AL: And conversely, what is the role of a producer?

VC: Well it really depends on where they came up from. So a lot of shows I’m on, there’s usually at least three people that have a producer title. One person who has that is really all about the schedules and the budgets, and making sure all that’s going to flow. But if it’s someone like me, then one of the producers is somebody who’s come up from a directing background, sort of the nuts and bolts of how to put the show together. And the other producer usually came up from being a writer. And together, their job is to sort of showrun the show. So I just described what a director does, a producer would usually then – the director’s job usually goes until the storyboard ships to animation. I’d say in a lot of cases his job may finish at that point. Then it’s the producer with the director background that would take it over from then, in terms of retakes, communicating to the animators, and then also editing, sound effects, music, all the producers together weigh in when we’re casting the show, when we’re choosing the actors. And all the producers together are also weighing in on what kind of music style do we want, what composer we’re going to hire, and also spotting each and every episode with the composer. And then the producers are at the final mix, giving notes about adjusting sound levels, sound effects, music, all that stuff, and they kind of sign off on the show. And I should go back in time, before the director does anything, the producers are developing the show, they’re developing it from who the characters are, what the storylines are going to be, and then on my side of it, the art of it, like what’s it going to look like, what is the filmmaking style of the show.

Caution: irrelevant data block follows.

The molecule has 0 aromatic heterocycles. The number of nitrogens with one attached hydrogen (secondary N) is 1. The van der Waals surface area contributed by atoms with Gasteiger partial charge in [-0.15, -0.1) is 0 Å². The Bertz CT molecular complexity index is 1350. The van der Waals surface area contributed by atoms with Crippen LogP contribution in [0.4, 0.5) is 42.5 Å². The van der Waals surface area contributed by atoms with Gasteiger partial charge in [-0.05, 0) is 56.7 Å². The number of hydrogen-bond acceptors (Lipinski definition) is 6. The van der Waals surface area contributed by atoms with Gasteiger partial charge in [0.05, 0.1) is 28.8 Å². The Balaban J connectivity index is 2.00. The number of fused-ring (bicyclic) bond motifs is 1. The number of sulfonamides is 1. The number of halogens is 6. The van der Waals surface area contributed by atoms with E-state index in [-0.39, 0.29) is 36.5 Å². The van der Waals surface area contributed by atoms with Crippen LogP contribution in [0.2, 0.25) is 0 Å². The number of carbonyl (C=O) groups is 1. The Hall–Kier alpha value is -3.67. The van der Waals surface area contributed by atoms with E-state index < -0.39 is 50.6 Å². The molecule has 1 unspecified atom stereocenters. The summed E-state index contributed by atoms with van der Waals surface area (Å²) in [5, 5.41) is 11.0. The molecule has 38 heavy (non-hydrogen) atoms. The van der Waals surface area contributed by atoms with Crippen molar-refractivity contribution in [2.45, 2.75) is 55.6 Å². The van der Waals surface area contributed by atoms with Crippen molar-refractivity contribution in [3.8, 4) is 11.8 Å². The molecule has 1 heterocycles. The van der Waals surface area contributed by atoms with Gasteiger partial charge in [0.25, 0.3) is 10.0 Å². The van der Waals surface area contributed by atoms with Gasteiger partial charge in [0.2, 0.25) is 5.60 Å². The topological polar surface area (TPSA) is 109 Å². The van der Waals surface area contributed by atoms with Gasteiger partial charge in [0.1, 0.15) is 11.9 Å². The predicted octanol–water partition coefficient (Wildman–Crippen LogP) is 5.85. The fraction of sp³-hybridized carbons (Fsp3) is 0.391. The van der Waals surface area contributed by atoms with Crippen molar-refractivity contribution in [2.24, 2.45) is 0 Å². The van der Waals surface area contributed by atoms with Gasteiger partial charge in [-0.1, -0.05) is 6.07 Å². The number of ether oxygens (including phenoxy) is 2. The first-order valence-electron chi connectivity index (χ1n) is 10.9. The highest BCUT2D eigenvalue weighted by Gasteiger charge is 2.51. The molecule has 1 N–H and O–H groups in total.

AL: And what is the difference when you’re working on a project in maybe both roles as opposed to just working in one or the other?

VC: Well, there’s a lot of crossover. I would say on Scooby and Hasbro, it really was almost an intertwined role. You know, because I was a supervising director and a producer on those shows, my hands were really in the weeds on all of it. Like really getting into, almost like an episode director sometimes, and re-drawing and re-staging and sort of thumbnailing sequences and things like that. On my current show we have a supervising director and he really does all that, so I can take a step back and sort of take a broader view and kind of just step in sometimes on what he does, but because he’s so good at covering all that, it really gives me breathing room to see the whole thing and make sure everything is happening when it needs to happen and working how it needs to work and I can focus on speaking to the animators and that. So that’s the difference, if you’re doing both, like if you’re being a supervising director and you have this producer title, you’re really, you’re up to your eyeballs in work. If you are properly crewed and you’re an executive producer, like say you’re on the writing side, you’re an executive producer but have a story editor under you, that gives you more breathing room to oversee the whole show, so the same thing on the visual side. If you have a supervising director under you, it lets you kind of have a step back and have a broader view of the show.